# Playing with the ‘playwith’ package

**"R" you ready?**, and kindly contributed to R-bloggers]. (You can report issue about the content on this page here)

Want to share your content on R-bloggers? click here if you have a blog, or here if you don't.

Abilities of R for creating graphics is great, but one thing I always missed is the possibility of creating interactive plots and being able to look at graphs while changing one ore more parameters. I know that there is rggobi, but so far I always ran into problems with flexibility each time I wanted to use it. So I kept on searching until I found playwith which is “an R package, providing a GTK+ graphical user interface for editing and interacting with R plots” as its homepage says. The homepage includes a lot of screenshots with code snippets so this post doesn’t intend to give an extensive review about the possibilities of the playwith package to the reader. All I want to do now is present a small application of it.

I had some geospatial data I wanted to visualize. The data was a result of a computer simulation and consisted of a set of geographical coordinates and corresponding frequency values expressed in Hz. The values associated to the coordinates tells us the first eigenfrequency of the Earth-ionosphere cavity that would be measured at Nagycenk Observatory in the case of an assumed lightning source at with certain properties.

At first, as always, we need to load some packages.

```
```library(R.basic) # for creating perspective plot

library(playwith) # for creating interactive plot

`library(fields) # for plotting a map of the world`

Then, we read in our data (which is available online, so the example must be reproducible):

```
```

```
regs <- list(Africa="Africa",Americas="Americas",Asia="Asia")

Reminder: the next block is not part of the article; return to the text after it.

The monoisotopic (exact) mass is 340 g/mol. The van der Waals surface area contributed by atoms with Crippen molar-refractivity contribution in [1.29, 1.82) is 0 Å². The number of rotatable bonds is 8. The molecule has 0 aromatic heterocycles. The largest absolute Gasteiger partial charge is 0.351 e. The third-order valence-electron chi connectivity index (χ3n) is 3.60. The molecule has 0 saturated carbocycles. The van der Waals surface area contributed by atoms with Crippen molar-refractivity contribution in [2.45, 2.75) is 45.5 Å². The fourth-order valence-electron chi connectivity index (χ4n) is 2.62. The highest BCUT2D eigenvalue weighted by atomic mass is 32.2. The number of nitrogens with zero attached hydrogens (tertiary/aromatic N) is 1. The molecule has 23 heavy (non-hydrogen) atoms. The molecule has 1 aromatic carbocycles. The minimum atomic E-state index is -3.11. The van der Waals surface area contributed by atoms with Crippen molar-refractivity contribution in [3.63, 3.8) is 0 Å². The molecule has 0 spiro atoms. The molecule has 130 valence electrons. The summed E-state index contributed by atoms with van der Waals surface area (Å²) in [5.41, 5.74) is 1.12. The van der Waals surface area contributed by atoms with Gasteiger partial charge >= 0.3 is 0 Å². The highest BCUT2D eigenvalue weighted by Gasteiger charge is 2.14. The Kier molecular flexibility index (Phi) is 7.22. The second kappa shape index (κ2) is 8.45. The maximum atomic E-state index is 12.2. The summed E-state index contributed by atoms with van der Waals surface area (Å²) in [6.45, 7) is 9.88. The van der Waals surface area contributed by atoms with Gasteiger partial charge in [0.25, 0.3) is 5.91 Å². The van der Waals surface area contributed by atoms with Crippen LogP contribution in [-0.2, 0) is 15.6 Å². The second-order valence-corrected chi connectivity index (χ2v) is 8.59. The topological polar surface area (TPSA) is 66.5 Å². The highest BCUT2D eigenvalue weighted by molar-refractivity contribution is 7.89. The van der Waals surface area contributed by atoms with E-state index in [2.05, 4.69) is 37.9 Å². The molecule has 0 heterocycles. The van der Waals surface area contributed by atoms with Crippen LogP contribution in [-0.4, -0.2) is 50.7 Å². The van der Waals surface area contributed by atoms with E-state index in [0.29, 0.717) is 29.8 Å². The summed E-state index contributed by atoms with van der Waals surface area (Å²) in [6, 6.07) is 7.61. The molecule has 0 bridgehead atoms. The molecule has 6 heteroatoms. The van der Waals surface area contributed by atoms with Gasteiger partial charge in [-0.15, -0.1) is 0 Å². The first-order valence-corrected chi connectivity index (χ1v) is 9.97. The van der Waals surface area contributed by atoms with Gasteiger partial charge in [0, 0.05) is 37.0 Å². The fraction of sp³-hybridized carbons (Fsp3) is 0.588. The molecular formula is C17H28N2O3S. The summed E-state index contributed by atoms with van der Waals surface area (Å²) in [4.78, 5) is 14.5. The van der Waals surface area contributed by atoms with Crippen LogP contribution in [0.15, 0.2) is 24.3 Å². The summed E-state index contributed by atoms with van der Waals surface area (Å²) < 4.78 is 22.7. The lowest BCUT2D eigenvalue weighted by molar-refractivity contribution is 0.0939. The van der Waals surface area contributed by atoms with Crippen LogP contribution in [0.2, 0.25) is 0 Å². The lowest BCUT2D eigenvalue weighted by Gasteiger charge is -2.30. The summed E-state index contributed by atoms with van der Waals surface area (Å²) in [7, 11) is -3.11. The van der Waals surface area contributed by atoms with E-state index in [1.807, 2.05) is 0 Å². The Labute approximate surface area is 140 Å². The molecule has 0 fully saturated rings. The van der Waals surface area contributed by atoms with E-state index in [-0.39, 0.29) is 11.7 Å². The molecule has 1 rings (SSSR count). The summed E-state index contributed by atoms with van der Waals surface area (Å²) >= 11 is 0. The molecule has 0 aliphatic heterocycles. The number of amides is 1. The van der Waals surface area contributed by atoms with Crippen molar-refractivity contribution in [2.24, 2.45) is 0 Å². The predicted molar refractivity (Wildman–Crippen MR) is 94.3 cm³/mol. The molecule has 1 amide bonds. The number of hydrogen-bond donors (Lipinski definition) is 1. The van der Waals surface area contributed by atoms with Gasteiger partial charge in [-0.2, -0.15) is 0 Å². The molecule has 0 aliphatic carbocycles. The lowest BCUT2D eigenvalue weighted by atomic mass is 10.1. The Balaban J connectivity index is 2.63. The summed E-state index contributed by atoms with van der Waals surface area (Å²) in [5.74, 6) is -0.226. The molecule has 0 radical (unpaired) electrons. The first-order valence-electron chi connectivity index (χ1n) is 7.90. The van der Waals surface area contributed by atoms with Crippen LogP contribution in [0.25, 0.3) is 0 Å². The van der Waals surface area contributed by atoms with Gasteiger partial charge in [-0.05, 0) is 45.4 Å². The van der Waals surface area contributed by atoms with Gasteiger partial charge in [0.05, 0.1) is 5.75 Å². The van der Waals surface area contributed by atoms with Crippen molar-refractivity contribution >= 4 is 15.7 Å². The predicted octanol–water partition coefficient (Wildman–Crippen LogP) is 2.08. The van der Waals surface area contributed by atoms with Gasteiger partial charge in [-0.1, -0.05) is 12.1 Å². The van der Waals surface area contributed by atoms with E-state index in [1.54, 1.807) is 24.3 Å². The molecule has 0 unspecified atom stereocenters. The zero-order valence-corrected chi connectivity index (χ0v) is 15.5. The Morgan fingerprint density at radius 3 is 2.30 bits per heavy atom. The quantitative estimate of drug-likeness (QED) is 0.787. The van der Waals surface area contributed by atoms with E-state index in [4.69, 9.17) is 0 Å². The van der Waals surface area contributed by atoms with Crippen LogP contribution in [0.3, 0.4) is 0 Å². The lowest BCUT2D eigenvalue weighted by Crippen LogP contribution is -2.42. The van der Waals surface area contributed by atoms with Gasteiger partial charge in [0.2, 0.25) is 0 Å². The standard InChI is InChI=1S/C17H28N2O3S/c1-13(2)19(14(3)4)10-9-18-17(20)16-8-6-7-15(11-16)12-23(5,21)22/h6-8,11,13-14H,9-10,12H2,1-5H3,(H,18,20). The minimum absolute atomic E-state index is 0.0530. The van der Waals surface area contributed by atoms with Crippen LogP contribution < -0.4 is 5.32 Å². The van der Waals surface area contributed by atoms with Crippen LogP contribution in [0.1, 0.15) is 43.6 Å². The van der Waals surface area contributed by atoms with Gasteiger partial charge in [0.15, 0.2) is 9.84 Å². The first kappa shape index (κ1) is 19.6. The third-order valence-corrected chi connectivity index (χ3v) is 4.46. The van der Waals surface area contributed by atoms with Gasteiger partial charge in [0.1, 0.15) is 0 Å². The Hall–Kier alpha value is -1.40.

cols <- c(Africa="red",Americas="green",Asia="blue")
url <- "http://storage.ggki.hu/~nattomi/ryouready/20100303"
x <- lapply(regs, function(x) {read.table(file.path(url,x),header=TRUE)})
```

Before plotting, I determine the range of the plottted values.

```
```data(world.dat) # data used for plotting a world map

```
zAxs <- unlist(lapply(x,function(x) x$fnERT1))
r <- range(zAxs)
```

And finally, the interactive plot itself:

```
```playwith({plot3d(world.dat$x,world.dat$y,lowZ,pch=".",

`zlim=c(lowZ,upZ),xlab="longitude",`

` ylab="latitude",zlab="F1 (Hz)",`

```
```theta=theta,phi=phi,ticktype="detailed")

for (i in regs) {

```
d <- x[[i]]
points3d(d$Dc,d$Hc,d$fnERT1,col=cols[[i]],pch=".")
}},
parameters=list(
theta=seq(0,360,by=5),
phi=seq(0,90,by=5),
lowZ=seq(r[1],r[2],0.5),
upZ=seq(r[2],r[1],-0.5)))
```

You should see a window popping up with 4 sliders allowing you to set different paramters of the plot, for example vertical and horizontal rotation. You can already see from the example that the syntax of the *playwith* command is very simple, you specify a set of commands necessary for creating the plot (with possible parameters included such as *theta* in this example) between curly braces then a list specifying values to be looped through for the parameters. What more could I say? If you are a visual type (or your boss is one) then play with *playwith*!

**Remark 1**: Installing the package *R.basic* goes in a little bit unusual way, see http://www.braju.com/R/ for details.

**Remark 2**: My world map is just a plot of a cloud of points on the plane. It would be nice if the points would be connected accordingly. This can be achieved by using the *world()* command in the *fields* package although I wasn’t able to integrate this into the 3d display. Any suggestions are very welcome. The *world.dat* dataset has an another drawback: it doesn’t include Corsica and Sardinia so this world map is not of too much use for the locals.

**leave a comment**for the author, please follow the link and comment on their blog:

**"R" you ready?**.

R-bloggers.com offers

**daily e-mail updates**about R news and tutorials about learning R and many other topics. Click here if you're looking to post or find an R/data-science job.

Want to share your content on R-bloggers? click here if you have a blog, or here if you don't.